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21. Balkan Journal of Philosophy: Volume > 12 > Issue: 1
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22. Balkan Journal of Philosophy: Volume > 12 > Issue: 1
Dan Goodley Challenging Transhumanism: Clutching at Straws and Assistive Technologies
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This paper cautiously ponders the offerings of transhumanism. We begin the paper by introducing the transhumanist movement and related transdisciplinary thinking before giving space to the emergence of critical disability studies. We argue that the latter field has the potential to ground a critical and reflexive analysis of transhumanism– not least through a consideration of the contributions of posthuman and green disability studies. Drawing on these two perspectives, two specific areas of transhuman contemplation are offered. First, we consider (in the section titled, ‘The Ban on Straws: Disability prosthetics and the complication of eco-politics’) the relationship between disability advocacy politics and the potential ableism present in popular eco-political discourse. Second, we explore mainstreaming assistive technologies and e-waste collateral. These analytical thematics highlight the complexities of a critical transhuman disability studies, not least, in relation to the clash of disability and green politics. We conclude the paper with some considerations for future theory and research that trouble an uncritical acceptance of transhumanism in the area of critical disability studies.
23. Balkan Journal of Philosophy: Volume > 12 > Issue: 1
Sorin Hostiuc Procreative Autonomy Versus Beneficence in Assisted Reproductive Technologies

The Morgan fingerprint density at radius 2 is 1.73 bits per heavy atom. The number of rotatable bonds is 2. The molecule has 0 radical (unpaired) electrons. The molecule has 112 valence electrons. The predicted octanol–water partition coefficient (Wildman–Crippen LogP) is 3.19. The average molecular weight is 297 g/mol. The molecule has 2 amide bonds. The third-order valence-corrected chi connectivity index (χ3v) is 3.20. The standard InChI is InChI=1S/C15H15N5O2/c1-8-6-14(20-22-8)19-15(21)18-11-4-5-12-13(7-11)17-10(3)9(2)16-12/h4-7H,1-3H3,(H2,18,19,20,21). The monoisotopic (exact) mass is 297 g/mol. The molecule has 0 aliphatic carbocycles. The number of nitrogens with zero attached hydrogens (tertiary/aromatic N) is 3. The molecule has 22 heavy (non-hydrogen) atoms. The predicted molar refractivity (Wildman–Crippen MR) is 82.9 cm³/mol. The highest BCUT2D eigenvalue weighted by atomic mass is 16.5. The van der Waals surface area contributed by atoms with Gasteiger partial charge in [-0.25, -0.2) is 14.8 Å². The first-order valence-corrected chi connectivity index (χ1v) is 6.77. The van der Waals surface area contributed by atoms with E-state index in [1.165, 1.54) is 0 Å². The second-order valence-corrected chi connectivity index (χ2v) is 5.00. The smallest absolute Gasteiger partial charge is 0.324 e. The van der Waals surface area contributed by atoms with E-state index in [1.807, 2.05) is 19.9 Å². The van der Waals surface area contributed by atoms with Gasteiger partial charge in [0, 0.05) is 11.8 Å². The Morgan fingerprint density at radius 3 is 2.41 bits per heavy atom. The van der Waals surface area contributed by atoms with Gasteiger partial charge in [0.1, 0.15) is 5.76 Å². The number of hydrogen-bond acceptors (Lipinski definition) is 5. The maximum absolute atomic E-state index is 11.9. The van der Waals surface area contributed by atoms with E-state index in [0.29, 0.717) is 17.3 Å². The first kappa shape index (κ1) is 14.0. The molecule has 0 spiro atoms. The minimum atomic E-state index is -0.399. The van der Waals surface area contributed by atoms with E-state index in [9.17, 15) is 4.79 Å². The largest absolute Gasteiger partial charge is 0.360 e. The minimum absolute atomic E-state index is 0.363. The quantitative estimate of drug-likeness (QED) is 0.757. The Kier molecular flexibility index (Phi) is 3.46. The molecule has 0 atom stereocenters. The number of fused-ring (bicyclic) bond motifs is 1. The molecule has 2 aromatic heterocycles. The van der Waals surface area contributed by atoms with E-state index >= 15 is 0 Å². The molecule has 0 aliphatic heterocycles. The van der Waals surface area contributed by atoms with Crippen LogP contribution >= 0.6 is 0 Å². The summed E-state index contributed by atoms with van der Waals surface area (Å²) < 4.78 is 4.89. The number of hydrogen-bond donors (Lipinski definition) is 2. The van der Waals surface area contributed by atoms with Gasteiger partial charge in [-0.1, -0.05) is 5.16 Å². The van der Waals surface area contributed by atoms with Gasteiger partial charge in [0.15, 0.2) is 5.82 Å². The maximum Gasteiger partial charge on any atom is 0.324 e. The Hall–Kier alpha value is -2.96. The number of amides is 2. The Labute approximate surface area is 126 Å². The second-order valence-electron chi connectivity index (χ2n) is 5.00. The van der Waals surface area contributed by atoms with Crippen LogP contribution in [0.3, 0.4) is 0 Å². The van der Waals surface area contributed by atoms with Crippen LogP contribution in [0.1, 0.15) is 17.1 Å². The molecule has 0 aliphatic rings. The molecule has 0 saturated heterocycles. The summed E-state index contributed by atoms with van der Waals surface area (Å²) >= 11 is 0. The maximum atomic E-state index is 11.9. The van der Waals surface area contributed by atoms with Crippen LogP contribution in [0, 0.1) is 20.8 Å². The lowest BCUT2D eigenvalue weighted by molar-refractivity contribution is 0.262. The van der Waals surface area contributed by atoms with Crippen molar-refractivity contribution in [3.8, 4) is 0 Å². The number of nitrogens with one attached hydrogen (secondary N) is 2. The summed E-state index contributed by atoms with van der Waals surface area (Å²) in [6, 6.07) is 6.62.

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Since its beginning, healthcare has focused its attention on helping patients become healthier and live longer. One of the areas in which medical technology has made impressive strides is assisted reproductive technologies. Some bioethical issues are common to most or all of these newer reproductive technologies. The uncertainty of long-term risks posed by reproductive technologies generate potential challenges to the values of beneficence and non-maleficence and strain the already divisive dichotomy between procreative autonomy and procreative beneficence. Procreative autonomy and procreative beneficence are both important values that physicians and prospective parents ought to evaluate when considering the use of assisted reproductive technologies. However, the moral prescriptives associated with each value may diverge and conflict with one another; when this occurs, minute arguments may shift the balance between them. For physicians, prioritizing the value of procreative autonomy or procreative beneficence mainly influences the way in which they choose to present information–that is, whether they are directive or non-directive when consulted about family-planning options. Assisted reproductive technologies have dramatically increased the range of choices available to prospective parents, and this breadth of choice may lead to potential ethical conflicts between the competing values of procreative autonomy and procreative beneficence. In the following article, we will address this friction, focusing our attention on normative considerations related to medical risk management and the telos of the prospective child.